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Monday’s Art Notes

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Indian circus artists perform on bicycles as part of the Great Bombay Circus show in Bangalore on January 28, 2011. Once a major form of mass entertainment, the 90-year-old Great Bombay Circus is struggling to keep up the tradition due to difficulty in getting new talent to join the art, tough competition from developing forms of digital entertainment, and lack of institutional support for the profession. Photo by Dibyangshu Sarkar/ AFP/ Getty Images

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A 30-second film clip from 1928 of the Ballets Russes has turned up in London, via The Guardian.

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Margaret A. Cargill Philanthropies, a major charitable foundation worth about $4 billion, has pledged much of that money to aid and advance folk and Native American art, via the Los Angeles Times.

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Looters have broken into and vandalized some of Egypt’s museums during the political unrest of the last week, via ARTINFO.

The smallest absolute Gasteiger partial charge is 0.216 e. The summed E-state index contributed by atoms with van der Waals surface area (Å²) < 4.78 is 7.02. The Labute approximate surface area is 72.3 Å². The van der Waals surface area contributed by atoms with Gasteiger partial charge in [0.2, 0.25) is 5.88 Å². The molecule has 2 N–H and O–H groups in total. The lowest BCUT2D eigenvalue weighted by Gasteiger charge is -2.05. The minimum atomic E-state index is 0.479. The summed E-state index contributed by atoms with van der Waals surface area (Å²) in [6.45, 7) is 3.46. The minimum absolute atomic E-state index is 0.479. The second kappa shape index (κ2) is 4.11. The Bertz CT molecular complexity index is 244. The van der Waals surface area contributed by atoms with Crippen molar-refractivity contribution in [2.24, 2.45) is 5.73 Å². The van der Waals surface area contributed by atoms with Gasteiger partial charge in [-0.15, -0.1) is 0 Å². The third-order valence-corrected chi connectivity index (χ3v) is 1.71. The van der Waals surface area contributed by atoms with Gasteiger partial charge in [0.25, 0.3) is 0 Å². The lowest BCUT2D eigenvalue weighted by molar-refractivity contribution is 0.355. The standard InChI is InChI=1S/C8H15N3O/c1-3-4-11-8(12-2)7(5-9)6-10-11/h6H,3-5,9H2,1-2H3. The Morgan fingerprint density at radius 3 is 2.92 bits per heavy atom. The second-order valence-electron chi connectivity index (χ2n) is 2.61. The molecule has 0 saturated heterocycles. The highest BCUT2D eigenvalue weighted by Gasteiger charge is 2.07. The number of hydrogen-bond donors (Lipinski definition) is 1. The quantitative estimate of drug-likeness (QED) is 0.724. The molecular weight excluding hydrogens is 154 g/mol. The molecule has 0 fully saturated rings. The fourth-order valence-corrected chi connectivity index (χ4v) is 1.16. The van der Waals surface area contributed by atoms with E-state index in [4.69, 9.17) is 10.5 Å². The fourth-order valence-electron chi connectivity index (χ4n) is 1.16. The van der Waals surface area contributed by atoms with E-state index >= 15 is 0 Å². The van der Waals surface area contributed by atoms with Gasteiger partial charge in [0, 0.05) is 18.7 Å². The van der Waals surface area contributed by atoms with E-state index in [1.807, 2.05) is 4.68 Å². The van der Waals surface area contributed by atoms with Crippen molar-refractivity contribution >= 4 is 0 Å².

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The Wall Street Journal follows up on the first week of the VIP Art Fair, which experienced some technical problems.

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The Federal Emergency Management Agency (FEMA) has denied an appeal from the University of Iowa to replace its art museum after it sustained significant damage in a 2008 flood, via Iowa City Press-Citizen.

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John Barry, an Oscar-winning composer who scored many of the films in the James Bond franchise, as well as “Midnight Cowboy” and “The Lion in Winter,” has died in New York at the age of 77, via The Associated Press.

Here’s Barry’s instrumental music for the film You Only Live Twice (or listen to this cover version by Bjork):

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